Air Serbia China flights in advanced planning phase


Air Serbia’s plans to introduce new services to China are already in their advanced planning stages, with the company finalizing its business case for new long-haul service to the Far East. According to the “TangoSix” portal, in addition to seeking reductions in handling and landing fees at Chinese airports, the state is also negotiating a reduction in Air Serbia’s overflight costs with Russia and China. Last week, Serbian President Aleksandar Vučić said the airline would lease a second Airbus A330 and introduce services to Beijing or Shanghai if talks on reducing fees and taxes were successful. The expansion into China would also trigger the introduction of two additional weekly flights to New York and potential new service to North America.

Despite the coronavirus pandemic and China’s strict entry rules, traffic between the two countries continues to recover thanks to strong trade ties between the two. Due to a lack of flights, Chinese carriers have been chartered in recent months to transport Chinese construction workers to the Serbian capital, with services from Shanghai, Xian and Beijing taking place in recent weeks. On the other hand, Iran’s Mahan Air, which currently maintains a twice-weekly service between Tehran and Belgrade, currently only deals with the transfer of Chinese passengers, which was confirmed by the Iranian ambassador to Serbia last week. . Before the coronavirus pandemic, Aeroflot was the main transfer airline of choice between Serbia and China, followed by Qatar Airways and Etihad Airways.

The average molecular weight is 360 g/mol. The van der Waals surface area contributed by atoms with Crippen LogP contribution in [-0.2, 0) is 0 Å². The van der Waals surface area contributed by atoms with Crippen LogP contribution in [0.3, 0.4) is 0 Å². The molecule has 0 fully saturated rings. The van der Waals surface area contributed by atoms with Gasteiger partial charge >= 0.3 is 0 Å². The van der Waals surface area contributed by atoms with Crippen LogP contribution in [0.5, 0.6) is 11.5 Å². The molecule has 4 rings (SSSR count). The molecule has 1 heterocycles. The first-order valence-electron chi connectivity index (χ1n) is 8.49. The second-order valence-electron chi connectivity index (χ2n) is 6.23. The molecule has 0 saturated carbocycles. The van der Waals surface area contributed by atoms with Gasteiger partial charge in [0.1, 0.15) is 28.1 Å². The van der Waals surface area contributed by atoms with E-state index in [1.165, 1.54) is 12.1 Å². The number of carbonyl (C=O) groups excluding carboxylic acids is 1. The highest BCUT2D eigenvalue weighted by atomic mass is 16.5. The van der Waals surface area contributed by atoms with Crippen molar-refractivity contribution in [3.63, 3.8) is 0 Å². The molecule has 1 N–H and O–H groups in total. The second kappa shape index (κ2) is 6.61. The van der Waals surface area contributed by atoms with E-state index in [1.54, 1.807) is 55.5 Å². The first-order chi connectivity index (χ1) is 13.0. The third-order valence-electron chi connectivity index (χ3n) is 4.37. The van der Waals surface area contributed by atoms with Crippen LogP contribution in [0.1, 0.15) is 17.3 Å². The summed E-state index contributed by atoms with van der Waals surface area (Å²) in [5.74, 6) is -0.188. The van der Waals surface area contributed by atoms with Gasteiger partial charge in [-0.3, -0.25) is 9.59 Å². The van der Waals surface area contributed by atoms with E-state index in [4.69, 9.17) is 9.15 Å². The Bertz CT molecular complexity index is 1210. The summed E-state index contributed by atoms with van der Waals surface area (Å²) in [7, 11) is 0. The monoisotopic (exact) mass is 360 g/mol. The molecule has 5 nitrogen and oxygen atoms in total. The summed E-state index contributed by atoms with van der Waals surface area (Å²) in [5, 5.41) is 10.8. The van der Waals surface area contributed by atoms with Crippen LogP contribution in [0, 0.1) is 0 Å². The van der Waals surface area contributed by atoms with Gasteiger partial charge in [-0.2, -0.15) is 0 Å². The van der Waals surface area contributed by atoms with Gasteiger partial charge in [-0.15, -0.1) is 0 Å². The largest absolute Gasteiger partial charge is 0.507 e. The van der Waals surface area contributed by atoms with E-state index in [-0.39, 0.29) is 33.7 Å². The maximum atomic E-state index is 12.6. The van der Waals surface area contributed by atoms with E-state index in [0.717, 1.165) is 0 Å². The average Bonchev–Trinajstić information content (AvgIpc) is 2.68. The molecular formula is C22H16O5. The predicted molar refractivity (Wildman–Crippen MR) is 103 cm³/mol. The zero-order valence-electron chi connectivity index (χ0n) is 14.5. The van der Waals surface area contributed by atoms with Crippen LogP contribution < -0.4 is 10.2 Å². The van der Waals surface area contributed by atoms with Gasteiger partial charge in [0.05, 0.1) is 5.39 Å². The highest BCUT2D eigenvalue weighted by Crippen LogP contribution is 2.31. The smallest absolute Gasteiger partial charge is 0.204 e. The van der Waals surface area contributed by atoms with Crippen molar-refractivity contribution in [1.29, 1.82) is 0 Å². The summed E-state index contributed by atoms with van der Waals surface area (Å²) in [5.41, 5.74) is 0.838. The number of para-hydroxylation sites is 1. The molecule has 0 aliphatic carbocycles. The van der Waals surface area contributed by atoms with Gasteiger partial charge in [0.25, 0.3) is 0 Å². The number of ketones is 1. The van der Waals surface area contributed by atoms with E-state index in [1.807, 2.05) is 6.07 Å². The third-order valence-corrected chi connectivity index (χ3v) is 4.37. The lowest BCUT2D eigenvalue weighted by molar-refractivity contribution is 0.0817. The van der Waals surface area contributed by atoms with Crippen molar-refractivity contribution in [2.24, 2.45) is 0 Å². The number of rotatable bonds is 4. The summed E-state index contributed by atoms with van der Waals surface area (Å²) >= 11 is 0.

China has become one of the main unserved markets to and from Belgrade since visa restrictions between the two countries were mutually lifted in 2017, with travel hitting an all-time high in 2019, before the coronavirus pandemic. coronavirus. Most traffic between China and Serbia in recent years has come from Shanghai, followed by Beijing, Guangzhou, Hangzhou and Chengdu. Flights between China and Belgrade were first introduced in August 1972 by Air China’s predecessor, CAAC, from Beijing via Karachi with the Boeing 707. Over the years, the stop has grown from the Pakistani city to cities like Urumchi and Tehran. In 1985, the equipment on the route was replaced by an Ilyushin Il-62 and in 1989 by the Boeing 767. On the other hand, JAT Yugoslav Airlines operated its first service to Beijing via Karachi at the end of 1971 under the charter brand Air Yugoslavia with its Boeing 707, while scheduled flights were introduced in 1979.

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